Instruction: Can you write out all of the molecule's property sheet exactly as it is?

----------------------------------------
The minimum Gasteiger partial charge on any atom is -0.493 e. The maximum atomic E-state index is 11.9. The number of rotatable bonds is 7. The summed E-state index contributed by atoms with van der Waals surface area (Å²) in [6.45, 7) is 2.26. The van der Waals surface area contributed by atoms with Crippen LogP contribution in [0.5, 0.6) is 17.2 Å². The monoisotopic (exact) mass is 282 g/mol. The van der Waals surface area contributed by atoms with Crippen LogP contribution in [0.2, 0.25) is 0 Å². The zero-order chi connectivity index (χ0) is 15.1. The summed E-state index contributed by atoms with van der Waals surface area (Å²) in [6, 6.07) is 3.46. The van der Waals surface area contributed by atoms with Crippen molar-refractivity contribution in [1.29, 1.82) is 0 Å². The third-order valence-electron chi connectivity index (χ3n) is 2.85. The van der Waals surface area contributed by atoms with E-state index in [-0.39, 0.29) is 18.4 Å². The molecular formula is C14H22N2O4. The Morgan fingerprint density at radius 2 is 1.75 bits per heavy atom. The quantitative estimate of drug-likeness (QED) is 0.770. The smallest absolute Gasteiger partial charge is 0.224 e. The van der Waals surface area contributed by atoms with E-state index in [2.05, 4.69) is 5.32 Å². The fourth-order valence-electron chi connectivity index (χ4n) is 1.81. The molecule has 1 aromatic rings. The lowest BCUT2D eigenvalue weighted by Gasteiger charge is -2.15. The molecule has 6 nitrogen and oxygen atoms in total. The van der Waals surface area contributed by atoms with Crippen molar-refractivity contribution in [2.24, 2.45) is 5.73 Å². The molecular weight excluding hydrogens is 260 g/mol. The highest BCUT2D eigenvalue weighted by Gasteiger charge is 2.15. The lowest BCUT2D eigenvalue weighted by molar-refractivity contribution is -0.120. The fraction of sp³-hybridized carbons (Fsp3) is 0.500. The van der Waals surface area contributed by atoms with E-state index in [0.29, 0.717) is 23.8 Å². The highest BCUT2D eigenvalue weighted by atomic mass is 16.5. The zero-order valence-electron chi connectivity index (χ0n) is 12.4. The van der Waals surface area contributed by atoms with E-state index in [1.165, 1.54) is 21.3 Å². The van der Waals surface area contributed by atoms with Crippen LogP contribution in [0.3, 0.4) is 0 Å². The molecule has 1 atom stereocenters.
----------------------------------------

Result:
The minimum Gasteiger partial charge on any atom is -0.493 e. The maximum atomic E-state index is 11.9. The number of rotatable bonds is 7. The summed E-state index contributed by atoms with van der Waals surface area (Å²) in [6.45, 7) is 2.26. The van der Waals surface area contributed by atoms with Crippen LogP contribution in [0.5, 0.6) is 17.2 Å². The monoisotopic (exact) mass is 282 g/mol. The van der Waals surface area contributed by atoms with Crippen LogP contribution in [0.2, 0.25) is 0 Å². The zero-order chi connectivity index (χ0) is 15.1. The summed E-state index contributed by atoms with van der Waals surface area (Å²) in [6, 6.07) is 3.46. The van der Waals surface area contributed by atoms with Crippen molar-refractivity contribution in [1.29, 1.82) is 0 Å². The third-order valence-electron chi connectivity index (χ3n) is 2.85. The van der Waals surface area contributed by atoms with E-state index in [-0.39, 0.29) is 18.4 Å². The molecular formula is C14H22N2O4. The Morgan fingerprint density at radius 2 is 1.75 bits per heavy atom. The quantitative estimate of drug-likeness (QED) is 0.770. The smallest absolute Gasteiger partial charge is 0.224 e. The van der Waals surface area contributed by atoms with E-state index in [2.05, 4.69) is 5.32 Å². The fourth-order valence-electron chi connectivity index (χ4n) is 1.81. The molecule has 1 aromatic rings. The lowest BCUT2D eigenvalue weighted by Gasteiger charge is -2.15. The molecule has 6 nitrogen and oxygen atoms in total. The van der Waals surface area contributed by atoms with Crippen molar-refractivity contribution in [2.24, 2.45) is 5.73 Å². The molecular weight excluding hydrogens is 260 g/mol. The highest BCUT2D eigenvalue weighted by Gasteiger charge is 2.15. The lowest BCUT2D eigenvalue weighted by molar-refractivity contribution is -0.120. The fraction of sp³-hybridized carbons (Fsp3) is 0.500. The van der Waals surface area contributed by atoms with E-state index in [0.29, 0.717) is 23.8 Å². The highest BCUT2D eigenvalue weighted by atomic mass is 16.5. The zero-order valence-electron chi connectivity index (χ0n) is 12.4. The van der Waals surface area contributed by atoms with E-state index in [1.165, 1.54) is 21.3 Å². The van der Waals surface area contributed by atoms with Crippen LogP contribution in [0.3, 0.4) is 0 Å². The molecule has 1 atom stereocenters.